And one is to come up with sort of a theme. It doesn’t need to be a color palette, but a theme that helps you decide how you’re going to relate to your garden. And a very common one that comes up, because people want their garden to be an oasis, is their inspiration is a favorite vacation spot.
And so here on the West Coast, a lot of people love to go to Hawaii regularly, they love to go to Mexico regularly, and so they want that garden to feel like that vacation experience. And so I’ll use those colors and that feeling in the garden in terms of what introduce.
But it doesn’t even have to be … If you’re looking at a place, if you’re using geography for inspiration, it doesn’t even have to be a place that you’ve been. It can be a place that you want to go. Maybe you want to live in the South of France, or you want to live in Italy. So pulling those colors out and making them your own is, again, it’s a great way to personalize a space and to ensure that you’re going to spend time in it.”
SO WHERE DO YOU want to be, and what is the palette of that place? It’s something to think about as we stare out the window this winter and imagine the garden-to-be in the new year and beyond. …
Another integral piece of the art of making gardens that hang together is what I call “making mosaics”–mixing up the underplantings beneath trees and shrubs to be more than a solid mass of one boring thing.
And to be much more than a solid mass of bark chips or other bagged mulch!
A conversation from late 2017, actually, bears recalling here; it was with landscape architect Claudia West of Phyto Studio, co-author with Thomas Rainer of “Planting in a Post-Wild World.” Claudia’s key phrase that I cannot and must not forget: “Plants are the mulch.” Here’s what she means, from a chat we had:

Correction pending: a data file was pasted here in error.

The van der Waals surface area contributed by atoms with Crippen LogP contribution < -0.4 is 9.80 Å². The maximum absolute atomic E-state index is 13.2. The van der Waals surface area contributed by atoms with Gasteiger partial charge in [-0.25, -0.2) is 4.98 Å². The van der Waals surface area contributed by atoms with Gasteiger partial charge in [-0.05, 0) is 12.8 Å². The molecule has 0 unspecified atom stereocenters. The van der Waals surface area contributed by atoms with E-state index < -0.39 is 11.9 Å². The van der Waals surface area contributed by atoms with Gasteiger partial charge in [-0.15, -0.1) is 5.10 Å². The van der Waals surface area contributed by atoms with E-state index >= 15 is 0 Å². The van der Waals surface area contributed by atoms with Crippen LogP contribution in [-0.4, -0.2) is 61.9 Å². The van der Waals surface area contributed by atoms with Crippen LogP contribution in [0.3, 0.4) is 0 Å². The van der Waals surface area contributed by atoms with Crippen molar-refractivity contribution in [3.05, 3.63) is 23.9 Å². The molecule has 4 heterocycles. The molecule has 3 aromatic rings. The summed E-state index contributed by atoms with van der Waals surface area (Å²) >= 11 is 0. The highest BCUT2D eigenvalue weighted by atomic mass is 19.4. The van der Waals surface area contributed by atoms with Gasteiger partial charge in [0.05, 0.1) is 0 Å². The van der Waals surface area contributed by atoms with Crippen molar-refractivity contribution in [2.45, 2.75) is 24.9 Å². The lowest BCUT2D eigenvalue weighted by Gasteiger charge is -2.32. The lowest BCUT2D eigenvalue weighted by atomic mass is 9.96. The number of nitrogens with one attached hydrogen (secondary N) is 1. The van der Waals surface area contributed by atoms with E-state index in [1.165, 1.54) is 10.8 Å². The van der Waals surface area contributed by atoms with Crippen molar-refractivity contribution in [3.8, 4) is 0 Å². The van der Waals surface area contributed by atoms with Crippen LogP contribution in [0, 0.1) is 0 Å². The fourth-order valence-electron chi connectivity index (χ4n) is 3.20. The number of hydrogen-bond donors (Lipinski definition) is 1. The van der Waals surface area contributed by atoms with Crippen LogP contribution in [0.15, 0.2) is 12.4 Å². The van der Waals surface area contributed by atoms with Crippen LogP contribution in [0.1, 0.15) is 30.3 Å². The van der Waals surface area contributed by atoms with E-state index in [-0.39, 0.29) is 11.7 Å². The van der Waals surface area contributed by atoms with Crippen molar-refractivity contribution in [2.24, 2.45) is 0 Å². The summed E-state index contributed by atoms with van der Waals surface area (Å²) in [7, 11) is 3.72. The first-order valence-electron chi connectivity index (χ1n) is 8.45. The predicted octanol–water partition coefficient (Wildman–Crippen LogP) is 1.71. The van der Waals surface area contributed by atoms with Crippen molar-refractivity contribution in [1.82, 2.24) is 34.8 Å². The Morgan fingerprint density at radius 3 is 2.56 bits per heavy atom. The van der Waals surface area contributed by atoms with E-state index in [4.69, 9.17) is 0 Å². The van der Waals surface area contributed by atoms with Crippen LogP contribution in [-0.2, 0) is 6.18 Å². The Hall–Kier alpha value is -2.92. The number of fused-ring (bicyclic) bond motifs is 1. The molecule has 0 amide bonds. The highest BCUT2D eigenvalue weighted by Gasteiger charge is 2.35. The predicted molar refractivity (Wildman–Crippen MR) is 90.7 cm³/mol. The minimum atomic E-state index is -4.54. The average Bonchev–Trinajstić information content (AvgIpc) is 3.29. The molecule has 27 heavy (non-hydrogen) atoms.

Claudia. I think every gardener intuitively knows that, because we gardeners and landscape professionals are inspired by natural plant communities that we may see out on a hike in a natural area, or on vacation. Very rarely do we see bare soil anywhere in natural, wild ecosystems.
I think one of the core principles of the natural world is that plants cover soil. (If you are in a really arid climate, you would have a lot of desert-scape bare-soil landscape.)
I think that the same principle is extremely powerful in a garden setting, and it produces much, much more sustainable landscapes if we meet nature halfway and work around this concept that plants cover soil; that nature abhors a vacuum.
I think that instead of mulching with wood [laughter], working with plants like they are designed in evolutionary terms to grow on this planet is beneficial in many, many different ways. It doesn’t only look more inspiring and beautiful to create lush, dense planting that mimics how plants arrange themselves in the wild, it also provides a habitat for some of the beautiful wildlife we so enjoy in our gardens.
And it soaks up the rain. We talk about rain gardens or sponge gardens a lot, and the more biomass we can put into our gardens, the more rain gets absorbed—put back into the ground to recharge the aquifer.
So I think on many different layers, working with this natural principle is beneficial and just so fulfilling and so meaningful for gardeners and designers.
Margaret. So nature doesn’t go to the garden center and buy bagged mulch? Is that what you are saying? [Laughter.]
Claudia. [Laughter.] That’s exactly what I am saying. I don’t know where this almost perverse tradition came from, but I am hoping that collectively the green industry and gardeners can move away from that again, and put what really belongs on the ground back into our landscapes, and that is thriving plants.” [Below, Physostegia and Amsonia and more on a bank.]
GOOD NEWS: Claudia emphasizes that the offseason…like right about now…is maybe the best time for figuring out what enhancements would benefit the garden. And more good news: We probably don’t need to rip everything out and start from scratch; not by any means. Her insight: